03 January 2014
Unpaid debt: Issuing a claim
Article relates to Unpaid debt: statutory demand or claim form?
This involves setting out the details of the debt in a Claim form and then issuing the Claim Form at court and serving it on the debtor. The 'end game' would be to obtain judgment against the debtor. This is a 'private remedy', specific to you as the creditor.
Once the claim is served, the debtor may decide to pay the debt; dispute the debt; and/ or attempt to negotiate a deal. If the debtor does nothing at all, you can ask for a 'judgment in default' from the court.
If the debtor defends your claim but the defence has no merit, you can make an application for 'summary judgment' (i.e. a quick judgment in your favour, without a full trial of your case) from the court. This is only likely to be granted if the court feels that the debtor has no real prospect of successfully defending the claim. The alternative is for the matter to proceed to a full trial.
If you are able to obtain judgment against the debtor in most cases this will result in a payment. However, if the debtor (now a 'judgment debtor') still fails to pay, then your judgment (again, your private remedy, specific to you and no other creditor) can be enforced in a number of ways, such as:
- instructing a High Court Enforcement Officer to seize the debtor's assets;
- applying for a charging order against the debtor's property;
- applying for a Third Party Debt Order, to redirect funds owed to or belonging to the debtor into your account; or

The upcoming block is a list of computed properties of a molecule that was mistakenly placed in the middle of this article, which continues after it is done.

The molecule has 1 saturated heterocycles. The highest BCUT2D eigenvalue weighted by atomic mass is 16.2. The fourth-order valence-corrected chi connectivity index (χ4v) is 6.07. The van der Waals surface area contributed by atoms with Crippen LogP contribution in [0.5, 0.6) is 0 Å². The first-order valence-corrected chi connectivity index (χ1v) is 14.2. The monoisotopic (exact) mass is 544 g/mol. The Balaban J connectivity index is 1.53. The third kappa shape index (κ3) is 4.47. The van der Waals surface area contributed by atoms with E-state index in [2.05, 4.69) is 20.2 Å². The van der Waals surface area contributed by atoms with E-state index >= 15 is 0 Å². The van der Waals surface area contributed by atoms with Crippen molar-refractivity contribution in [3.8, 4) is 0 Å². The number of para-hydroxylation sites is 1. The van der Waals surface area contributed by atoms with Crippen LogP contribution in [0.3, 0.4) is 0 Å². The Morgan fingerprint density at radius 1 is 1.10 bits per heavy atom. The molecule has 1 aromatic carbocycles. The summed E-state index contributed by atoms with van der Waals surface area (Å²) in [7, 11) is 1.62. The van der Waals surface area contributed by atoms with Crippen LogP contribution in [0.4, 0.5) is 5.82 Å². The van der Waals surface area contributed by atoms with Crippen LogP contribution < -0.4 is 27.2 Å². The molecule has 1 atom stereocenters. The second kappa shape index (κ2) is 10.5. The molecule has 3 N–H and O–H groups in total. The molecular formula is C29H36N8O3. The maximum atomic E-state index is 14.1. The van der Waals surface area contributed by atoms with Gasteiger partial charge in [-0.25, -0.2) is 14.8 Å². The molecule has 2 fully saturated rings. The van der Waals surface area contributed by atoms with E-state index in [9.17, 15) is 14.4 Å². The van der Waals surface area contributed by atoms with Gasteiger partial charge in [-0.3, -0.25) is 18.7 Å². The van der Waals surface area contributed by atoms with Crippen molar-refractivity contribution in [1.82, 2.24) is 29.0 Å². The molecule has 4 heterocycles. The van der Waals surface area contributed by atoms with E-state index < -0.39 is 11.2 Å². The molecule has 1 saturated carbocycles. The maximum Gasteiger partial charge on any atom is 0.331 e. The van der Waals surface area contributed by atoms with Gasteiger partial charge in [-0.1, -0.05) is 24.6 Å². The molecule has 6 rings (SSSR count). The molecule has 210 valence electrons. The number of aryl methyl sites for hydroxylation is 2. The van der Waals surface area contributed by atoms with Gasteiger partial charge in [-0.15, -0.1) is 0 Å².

- applying for an attachment of earnings order, to intercept and redirect a proportion of the debtor's salary into your account.
Advantages of issuing a claim:
If court proceedings are commenced and the debtor either offers no defence, or a poor one, it is possible to obtain judgment very quickly. If the debtor still fails to pay, the law empowers you to take a number of effective measures to extract the payment from the debtor's assets and earnings.
Most importantly, however, issuing a claim form for a judgment gives you a private remedy, which you can enforce ahead of any other creditors who do not have a judgment. This is hugely helpful where a debtor has limited assets and a number of debts to pay.
Disadvantages of issuing a claim:
Litigation can be expensive, protracted, and unpredictable and costs can sometimes be disproportionate to the amount in dispute. It is therefore advisable to take professional advice from the outset and carry out a careful cost-benefit analysis before starting the process.
You should consider your relationship with the debtor; issuing proceedings against them is likely to destroy any prospect of any ongoing, commercial relationship.
Option 2: Unpaid debt: insolvency proceedings